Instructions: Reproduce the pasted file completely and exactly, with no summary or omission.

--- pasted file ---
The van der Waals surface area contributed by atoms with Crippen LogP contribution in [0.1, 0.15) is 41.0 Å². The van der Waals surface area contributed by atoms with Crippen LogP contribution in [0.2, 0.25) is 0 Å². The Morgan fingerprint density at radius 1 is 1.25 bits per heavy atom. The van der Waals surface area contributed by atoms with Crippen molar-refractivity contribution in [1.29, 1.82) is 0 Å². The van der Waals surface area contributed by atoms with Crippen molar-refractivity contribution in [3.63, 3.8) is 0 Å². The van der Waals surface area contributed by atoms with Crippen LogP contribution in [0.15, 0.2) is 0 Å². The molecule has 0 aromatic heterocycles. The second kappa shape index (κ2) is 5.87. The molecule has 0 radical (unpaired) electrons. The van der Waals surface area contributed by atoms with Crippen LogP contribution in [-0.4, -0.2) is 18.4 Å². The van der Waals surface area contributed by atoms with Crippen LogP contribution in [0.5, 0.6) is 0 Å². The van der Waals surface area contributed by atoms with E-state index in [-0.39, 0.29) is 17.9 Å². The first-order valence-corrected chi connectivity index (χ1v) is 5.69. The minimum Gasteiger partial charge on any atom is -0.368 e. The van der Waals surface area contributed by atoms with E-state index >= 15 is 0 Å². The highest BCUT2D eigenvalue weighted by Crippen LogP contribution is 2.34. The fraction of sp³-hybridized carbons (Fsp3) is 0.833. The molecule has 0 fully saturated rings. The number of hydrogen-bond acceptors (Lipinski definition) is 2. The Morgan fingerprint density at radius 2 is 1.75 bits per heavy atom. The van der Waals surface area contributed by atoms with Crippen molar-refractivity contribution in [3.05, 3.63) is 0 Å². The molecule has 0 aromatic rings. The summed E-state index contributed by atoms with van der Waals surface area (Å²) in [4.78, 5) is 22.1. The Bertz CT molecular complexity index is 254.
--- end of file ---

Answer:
The van der Waals surface area contributed by atoms with Crippen LogP contribution in [0.1, 0.15) is 41.0 Å². The van der Waals surface area contributed by atoms with Crippen LogP contribution in [0.2, 0.25) is 0 Å². The Morgan fingerprint density at radius 1 is 1.25 bits per heavy atom. The van der Waals surface area contributed by atoms with Crippen molar-refractivity contribution in [1.29, 1.82) is 0 Å². The van der Waals surface area contributed by atoms with Crippen molar-refractivity contribution in [3.63, 3.8) is 0 Å². The van der Waals surface area contributed by atoms with Crippen LogP contribution in [0.15, 0.2) is 0 Å². The molecule has 0 aromatic heterocycles. The second kappa shape index (κ2) is 5.87. The molecule has 0 radical (unpaired) electrons. The van der Waals surface area contributed by atoms with Crippen LogP contribution in [-0.4, -0.2) is 18.4 Å². The van der Waals surface area contributed by atoms with Crippen LogP contribution in [0.5, 0.6) is 0 Å². The van der Waals surface area contributed by atoms with E-state index in [-0.39, 0.29) is 17.9 Å². The first-order valence-corrected chi connectivity index (χ1v) is 5.69. The minimum Gasteiger partial charge on any atom is -0.368 e. The van der Waals surface area contributed by atoms with E-state index >= 15 is 0 Å². The highest BCUT2D eigenvalue weighted by Crippen LogP contribution is 2.34. The fraction of sp³-hybridized carbons (Fsp3) is 0.833. The molecule has 0 fully saturated rings. The number of hydrogen-bond acceptors (Lipinski definition) is 2. The Morgan fingerprint density at radius 2 is 1.75 bits per heavy atom. The van der Waals surface area contributed by atoms with Crippen molar-refractivity contribution in [3.05, 3.63) is 0 Å². The molecule has 0 aromatic rings. The summed E-state index contributed by atoms with van der Waals surface area (Å²) in [4.78, 5) is 22.1. The Bertz CT molecular complexity index is 254.